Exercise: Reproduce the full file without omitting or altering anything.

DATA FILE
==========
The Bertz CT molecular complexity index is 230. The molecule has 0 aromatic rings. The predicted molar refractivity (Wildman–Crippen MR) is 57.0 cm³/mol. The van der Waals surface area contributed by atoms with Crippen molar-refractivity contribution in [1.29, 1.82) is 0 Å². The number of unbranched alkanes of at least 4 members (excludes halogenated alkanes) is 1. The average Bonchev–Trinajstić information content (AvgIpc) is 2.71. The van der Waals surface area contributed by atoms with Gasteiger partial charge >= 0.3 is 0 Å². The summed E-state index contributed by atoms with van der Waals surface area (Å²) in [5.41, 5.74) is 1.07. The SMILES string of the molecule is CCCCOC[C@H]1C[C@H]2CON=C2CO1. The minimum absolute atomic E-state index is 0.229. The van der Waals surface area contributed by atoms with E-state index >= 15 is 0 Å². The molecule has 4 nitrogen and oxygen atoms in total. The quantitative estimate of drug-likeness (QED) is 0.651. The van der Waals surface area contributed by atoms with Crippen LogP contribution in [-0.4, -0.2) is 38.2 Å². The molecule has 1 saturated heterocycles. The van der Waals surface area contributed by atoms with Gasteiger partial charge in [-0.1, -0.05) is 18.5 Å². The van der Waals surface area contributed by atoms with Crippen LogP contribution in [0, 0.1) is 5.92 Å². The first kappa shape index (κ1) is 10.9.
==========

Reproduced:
The Bertz CT molecular complexity index is 230. The molecule has 0 aromatic rings. The predicted molar refractivity (Wildman–Crippen MR) is 57.0 cm³/mol. The van der Waals surface area contributed by atoms with Crippen molar-refractivity contribution in [1.29, 1.82) is 0 Å². The number of unbranched alkanes of at least 4 members (excludes halogenated alkanes) is 1. The average Bonchev–Trinajstić information content (AvgIpc) is 2.71. The van der Waals surface area contributed by atoms with Gasteiger partial charge >= 0.3 is 0 Å². The summed E-state index contributed by atoms with van der Waals surface area (Å²) in [5.41, 5.74) is 1.07. The SMILES string of the molecule is CCCCOC[C@H]1C[C@H]2CON=C2CO1. The minimum absolute atomic E-state index is 0.229. The van der Waals surface area contributed by atoms with E-state index >= 15 is 0 Å². The molecule has 4 nitrogen and oxygen atoms in total. The quantitative estimate of drug-likeness (QED) is 0.651. The van der Waals surface area contributed by atoms with Crippen LogP contribution in [-0.4, -0.2) is 38.2 Å². The molecule has 1 saturated heterocycles. The van der Waals surface area contributed by atoms with Gasteiger partial charge in [-0.1, -0.05) is 18.5 Å². The van der Waals surface area contributed by atoms with Crippen LogP contribution in [0, 0.1) is 5.92 Å². The first kappa shape index (κ1) is 10.9.